Coaching Association of Canada

Coach Spotlight: Amy Wilson-Hands

                  

We asked one of the 2017 Aboriginal Apprentice Coaches some questions about coaching, and how it’s important in her life. Read on to see why we are saying #ThanksCoach to Amy Wilson-Hands!

1. How has being a coach affected your life?

Coaching has affected my life in many different ways. It has made me a better human being. It has taught me what an impact coaches have on someone’s life whether it be on the court, field, rink or in the pool. We cannot underestimate the power of impact that we, as coaches, have on the young athletes. Sometimes they might need our program and us coaches, more than the program needs them. Be sincere. Be compassionate. Be honest. Be respectful. Be their stability.

2. How has your community been impacted by you or other coaches?

My community has been greatly impacted by coaches. Coaches are endlessly volunteering their time in order to make sure that young people have access to programs that many communities do not. There is a big world out there and my small community is showing that with positive coaching, athletes can make their next level teams, reach for a provincial title and know there is more for them to work towards. Thank a Coach!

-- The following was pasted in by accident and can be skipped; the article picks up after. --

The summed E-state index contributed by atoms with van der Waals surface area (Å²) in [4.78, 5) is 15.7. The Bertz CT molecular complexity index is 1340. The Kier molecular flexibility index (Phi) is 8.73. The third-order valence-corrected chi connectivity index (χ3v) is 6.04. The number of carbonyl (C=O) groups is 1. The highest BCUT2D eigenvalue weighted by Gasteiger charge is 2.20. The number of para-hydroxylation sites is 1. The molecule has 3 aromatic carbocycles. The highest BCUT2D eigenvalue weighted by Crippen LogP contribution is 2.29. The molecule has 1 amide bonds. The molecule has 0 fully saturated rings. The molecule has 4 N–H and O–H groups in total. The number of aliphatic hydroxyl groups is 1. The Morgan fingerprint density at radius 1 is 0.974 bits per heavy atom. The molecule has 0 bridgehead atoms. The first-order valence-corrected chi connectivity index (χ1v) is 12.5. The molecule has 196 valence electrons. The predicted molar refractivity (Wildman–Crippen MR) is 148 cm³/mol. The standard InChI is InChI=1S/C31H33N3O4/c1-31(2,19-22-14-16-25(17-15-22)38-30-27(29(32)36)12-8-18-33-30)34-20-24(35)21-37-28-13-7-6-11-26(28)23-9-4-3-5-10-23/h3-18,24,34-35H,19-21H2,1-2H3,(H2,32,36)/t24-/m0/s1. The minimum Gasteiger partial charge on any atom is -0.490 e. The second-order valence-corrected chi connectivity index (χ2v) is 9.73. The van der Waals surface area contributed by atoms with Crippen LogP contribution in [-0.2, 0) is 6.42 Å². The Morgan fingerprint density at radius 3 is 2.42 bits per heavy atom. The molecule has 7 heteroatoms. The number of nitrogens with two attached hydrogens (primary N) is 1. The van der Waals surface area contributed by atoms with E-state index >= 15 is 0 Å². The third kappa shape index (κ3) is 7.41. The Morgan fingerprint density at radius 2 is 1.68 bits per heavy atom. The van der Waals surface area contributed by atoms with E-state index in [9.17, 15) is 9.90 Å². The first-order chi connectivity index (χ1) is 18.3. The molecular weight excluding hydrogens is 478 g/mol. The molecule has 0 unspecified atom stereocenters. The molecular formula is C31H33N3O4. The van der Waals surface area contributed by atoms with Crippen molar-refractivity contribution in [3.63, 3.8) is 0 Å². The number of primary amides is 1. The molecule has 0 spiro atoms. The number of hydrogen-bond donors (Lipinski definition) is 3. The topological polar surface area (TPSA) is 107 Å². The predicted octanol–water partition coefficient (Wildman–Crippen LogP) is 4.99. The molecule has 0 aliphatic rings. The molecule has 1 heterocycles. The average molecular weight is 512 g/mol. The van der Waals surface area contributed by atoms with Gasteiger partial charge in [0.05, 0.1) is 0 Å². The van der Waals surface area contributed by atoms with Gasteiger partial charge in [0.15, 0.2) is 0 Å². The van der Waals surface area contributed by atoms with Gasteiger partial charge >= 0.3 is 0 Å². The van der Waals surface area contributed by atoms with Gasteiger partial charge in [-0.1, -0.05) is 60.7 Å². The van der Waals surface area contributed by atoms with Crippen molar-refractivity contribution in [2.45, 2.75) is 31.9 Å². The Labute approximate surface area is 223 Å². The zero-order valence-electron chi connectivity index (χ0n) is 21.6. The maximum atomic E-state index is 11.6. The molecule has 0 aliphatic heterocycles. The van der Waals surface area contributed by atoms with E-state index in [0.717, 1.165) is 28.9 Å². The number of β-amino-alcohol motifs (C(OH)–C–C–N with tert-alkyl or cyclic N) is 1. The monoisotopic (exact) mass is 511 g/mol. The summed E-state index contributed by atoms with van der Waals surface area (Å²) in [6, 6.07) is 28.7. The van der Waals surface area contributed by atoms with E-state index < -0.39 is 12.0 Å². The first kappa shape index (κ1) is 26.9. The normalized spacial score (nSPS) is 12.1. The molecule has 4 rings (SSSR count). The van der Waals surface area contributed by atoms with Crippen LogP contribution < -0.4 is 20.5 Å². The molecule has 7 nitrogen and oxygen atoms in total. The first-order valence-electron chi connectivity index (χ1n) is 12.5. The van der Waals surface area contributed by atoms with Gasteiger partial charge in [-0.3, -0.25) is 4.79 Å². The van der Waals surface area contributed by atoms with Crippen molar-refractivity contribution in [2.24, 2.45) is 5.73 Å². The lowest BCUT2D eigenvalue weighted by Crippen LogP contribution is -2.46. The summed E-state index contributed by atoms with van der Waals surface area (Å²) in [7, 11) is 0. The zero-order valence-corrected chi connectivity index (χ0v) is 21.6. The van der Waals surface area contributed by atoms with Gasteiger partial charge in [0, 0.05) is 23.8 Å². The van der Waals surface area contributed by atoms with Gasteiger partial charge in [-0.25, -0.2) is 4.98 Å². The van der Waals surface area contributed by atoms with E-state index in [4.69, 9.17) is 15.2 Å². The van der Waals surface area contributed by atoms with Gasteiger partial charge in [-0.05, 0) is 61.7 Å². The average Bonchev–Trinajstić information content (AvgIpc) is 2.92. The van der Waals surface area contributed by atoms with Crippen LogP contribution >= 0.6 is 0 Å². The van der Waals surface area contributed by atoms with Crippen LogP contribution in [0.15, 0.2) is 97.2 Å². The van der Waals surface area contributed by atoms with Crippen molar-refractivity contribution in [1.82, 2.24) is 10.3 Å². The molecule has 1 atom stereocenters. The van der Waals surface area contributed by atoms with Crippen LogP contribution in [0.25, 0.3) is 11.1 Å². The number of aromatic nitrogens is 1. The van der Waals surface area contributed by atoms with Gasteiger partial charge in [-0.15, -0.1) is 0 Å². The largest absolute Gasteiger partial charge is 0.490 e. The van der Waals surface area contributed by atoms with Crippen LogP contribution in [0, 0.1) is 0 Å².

3. Who do you want to say #ThanksCoach to this National Coaches Week?

Thank you to my mentor, Richard Eddy as well the other positive coaching role models in my life: Gabriel DeGroot, Larissa Byckalo, and Tine Lee. You all have forever changed my life #thankscoach

Amy Wilson-Hands is a volleyball coach from Fort-Frances Ontario. She was one of ten coaches who took part in the 2017 Canada Games Aboriginal Apprentice Coach Program. She was the coach for the North American Indigenous Games – Aboriginal Team Ontario 16U Female Volleyball team, and continues to coach women’s volleyball. Thanks Amy for all that you do for your athletes and your community!